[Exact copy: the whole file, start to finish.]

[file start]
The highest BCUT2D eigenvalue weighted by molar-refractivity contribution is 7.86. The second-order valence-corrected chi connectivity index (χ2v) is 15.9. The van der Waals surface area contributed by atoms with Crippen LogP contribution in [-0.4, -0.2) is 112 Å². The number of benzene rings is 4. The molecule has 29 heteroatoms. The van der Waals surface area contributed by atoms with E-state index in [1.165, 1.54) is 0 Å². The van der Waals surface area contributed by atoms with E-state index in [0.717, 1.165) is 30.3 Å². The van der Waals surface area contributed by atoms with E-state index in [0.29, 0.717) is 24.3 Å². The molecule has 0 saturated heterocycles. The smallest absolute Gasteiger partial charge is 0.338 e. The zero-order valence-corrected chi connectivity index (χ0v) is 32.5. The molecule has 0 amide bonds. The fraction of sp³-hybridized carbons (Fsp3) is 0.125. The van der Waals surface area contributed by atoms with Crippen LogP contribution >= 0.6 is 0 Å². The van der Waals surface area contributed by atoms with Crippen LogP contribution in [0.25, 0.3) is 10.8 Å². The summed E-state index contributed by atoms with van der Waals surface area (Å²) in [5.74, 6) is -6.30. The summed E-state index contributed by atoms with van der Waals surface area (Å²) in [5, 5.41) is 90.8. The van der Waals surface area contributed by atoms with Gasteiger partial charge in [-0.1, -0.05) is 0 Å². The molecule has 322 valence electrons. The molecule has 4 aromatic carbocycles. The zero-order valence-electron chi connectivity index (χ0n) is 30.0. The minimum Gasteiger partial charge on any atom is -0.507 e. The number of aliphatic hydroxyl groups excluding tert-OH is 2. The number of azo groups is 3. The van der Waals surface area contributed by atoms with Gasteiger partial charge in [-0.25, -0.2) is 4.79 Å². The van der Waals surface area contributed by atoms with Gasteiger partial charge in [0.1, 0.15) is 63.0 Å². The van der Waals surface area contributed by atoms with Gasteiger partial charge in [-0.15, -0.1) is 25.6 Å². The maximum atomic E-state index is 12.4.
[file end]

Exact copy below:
The highest BCUT2D eigenvalue weighted by molar-refractivity contribution is 7.86. The second-order valence-corrected chi connectivity index (χ2v) is 15.9. The van der Waals surface area contributed by atoms with Crippen LogP contribution in [-0.4, -0.2) is 112 Å². The number of benzene rings is 4. The molecule has 29 heteroatoms. The van der Waals surface area contributed by atoms with E-state index in [1.165, 1.54) is 0 Å². The van der Waals surface area contributed by atoms with E-state index in [0.717, 1.165) is 30.3 Å². The van der Waals surface area contributed by atoms with E-state index in [0.29, 0.717) is 24.3 Å². The molecule has 0 saturated heterocycles. The smallest absolute Gasteiger partial charge is 0.338 e. The zero-order valence-corrected chi connectivity index (χ0v) is 32.5. The molecule has 0 amide bonds. The fraction of sp³-hybridized carbons (Fsp3) is 0.125. The van der Waals surface area contributed by atoms with Crippen LogP contribution >= 0.6 is 0 Å². The van der Waals surface area contributed by atoms with Crippen LogP contribution in [0.25, 0.3) is 10.8 Å². The summed E-state index contributed by atoms with van der Waals surface area (Å²) in [5.74, 6) is -6.30. The summed E-state index contributed by atoms with van der Waals surface area (Å²) in [5, 5.41) is 90.8. The van der Waals surface area contributed by atoms with Gasteiger partial charge in [-0.1, -0.05) is 0 Å². The molecule has 322 valence electrons. The molecule has 4 aromatic carbocycles. The zero-order valence-electron chi connectivity index (χ0n) is 30.0. The minimum Gasteiger partial charge on any atom is -0.507 e. The number of aliphatic hydroxyl groups excluding tert-OH is 2. The number of azo groups is 3. The van der Waals surface area contributed by atoms with Gasteiger partial charge in [-0.25, -0.2) is 4.79 Å². The van der Waals surface area contributed by atoms with Gasteiger partial charge in [0.1, 0.15) is 63.0 Å². The van der Waals surface area contributed by atoms with Gasteiger partial charge in [-0.15, -0.1) is 25.6 Å². The maximum atomic E-state index is 12.4.